And then we come to the song itself. Thematically, 'Run The World (Girls)' is the same old Beyonce-branded pseudo-empowerment bullshit: a muted call for the sort of mitigated female insurrection that responds to the quotidian lassitudes of patriarchy with a variety of sexy dances and some lipgloss. Its attempt to stitch together the glitzy girl-power rhetoric of Beyonce's Single Ladies alter-ego, Sasha Fierce, with the rather more urgent fierceness of the Arab Spring is embarrassingly unsuccessful: the single has failed to make the impact its producers hoped for in the US charts.
Most fascinating, however, is the track, which is no stirring revolutionary heart-sweller, but a quiet, clickety hip-hop number that heavily samples Major Lazer's minimalist Pon De Floor. It's jerky and uneven, all stops and starts and bitten-off gasps, the sort of sound an anarchist might make if she were being slowly, rhythmically strangled by a paranoid pop culture that has no idea in hell what is happening to its former target market.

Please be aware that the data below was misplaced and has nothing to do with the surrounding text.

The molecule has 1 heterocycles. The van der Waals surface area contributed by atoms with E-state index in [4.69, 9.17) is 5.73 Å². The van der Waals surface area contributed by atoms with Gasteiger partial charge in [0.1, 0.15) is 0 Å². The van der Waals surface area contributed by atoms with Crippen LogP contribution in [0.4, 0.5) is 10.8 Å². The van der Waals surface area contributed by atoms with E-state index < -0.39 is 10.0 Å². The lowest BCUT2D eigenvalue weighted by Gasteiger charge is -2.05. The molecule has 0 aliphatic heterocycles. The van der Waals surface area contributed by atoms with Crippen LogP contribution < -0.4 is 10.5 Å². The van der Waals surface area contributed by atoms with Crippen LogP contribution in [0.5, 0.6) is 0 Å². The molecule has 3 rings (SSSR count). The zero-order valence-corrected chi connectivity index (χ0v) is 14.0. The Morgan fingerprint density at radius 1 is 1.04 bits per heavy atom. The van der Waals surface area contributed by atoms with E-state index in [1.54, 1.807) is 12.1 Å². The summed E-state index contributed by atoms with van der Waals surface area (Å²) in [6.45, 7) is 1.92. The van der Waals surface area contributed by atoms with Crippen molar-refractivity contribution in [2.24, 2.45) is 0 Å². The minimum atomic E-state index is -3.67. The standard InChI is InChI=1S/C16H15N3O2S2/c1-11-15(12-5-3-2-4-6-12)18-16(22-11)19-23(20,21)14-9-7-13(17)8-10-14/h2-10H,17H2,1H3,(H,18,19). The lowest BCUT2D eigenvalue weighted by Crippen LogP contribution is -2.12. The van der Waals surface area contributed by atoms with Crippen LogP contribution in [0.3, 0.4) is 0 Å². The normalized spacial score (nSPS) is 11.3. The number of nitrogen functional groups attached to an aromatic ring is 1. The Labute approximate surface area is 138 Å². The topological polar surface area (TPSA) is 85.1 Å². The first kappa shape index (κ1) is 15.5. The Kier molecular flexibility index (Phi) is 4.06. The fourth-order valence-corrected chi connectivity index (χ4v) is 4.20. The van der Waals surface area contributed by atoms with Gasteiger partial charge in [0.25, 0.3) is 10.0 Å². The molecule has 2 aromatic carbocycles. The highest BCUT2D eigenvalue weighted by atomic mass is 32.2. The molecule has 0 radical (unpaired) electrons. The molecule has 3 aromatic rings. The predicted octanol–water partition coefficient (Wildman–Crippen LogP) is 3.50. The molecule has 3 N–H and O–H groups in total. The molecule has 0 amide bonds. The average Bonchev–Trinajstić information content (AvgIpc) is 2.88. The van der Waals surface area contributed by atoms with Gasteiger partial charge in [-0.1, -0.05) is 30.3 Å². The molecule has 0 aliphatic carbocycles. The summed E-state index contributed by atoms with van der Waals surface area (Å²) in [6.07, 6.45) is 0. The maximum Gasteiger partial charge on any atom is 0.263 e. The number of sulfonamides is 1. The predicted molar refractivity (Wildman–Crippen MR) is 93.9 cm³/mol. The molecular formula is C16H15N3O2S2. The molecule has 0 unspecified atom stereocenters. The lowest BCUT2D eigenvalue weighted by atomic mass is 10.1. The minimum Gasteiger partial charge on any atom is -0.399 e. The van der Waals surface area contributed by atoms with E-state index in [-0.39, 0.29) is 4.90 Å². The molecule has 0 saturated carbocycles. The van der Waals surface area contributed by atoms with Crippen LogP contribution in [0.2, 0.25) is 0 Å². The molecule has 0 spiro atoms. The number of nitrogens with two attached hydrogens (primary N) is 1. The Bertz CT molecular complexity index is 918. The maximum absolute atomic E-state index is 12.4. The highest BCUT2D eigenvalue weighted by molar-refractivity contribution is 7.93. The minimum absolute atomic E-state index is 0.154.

At 1:58, as Beyonce is having a lovely time being savaged by sexy MTV coppers, along comes the following gem of a lyric, just in case you thought she might have been serious about that whole rebellion thing: 'I'm just playing/ Come here baby/ Hope you still like me/ If you pay me'. To the barricades, ladies: the feminist insurrection is here. Revolutions are inherently romantic, and that romance can always be co-opted by the unscrupulous to turn a profit. It's easy to imagine the death-knell of any movement for change starting to ring when its agitators find their slogans appearing on tshirts and mouthed by wealthy popstars with a history of shakin' it for dictators. Not everything, however, can be appropriated. There are elements of this new, networked uprising that will never be easy to swallow,even when sliced up into four-and-a-half minute bitesized chunks of sexualised, sanitised anti-sentiment.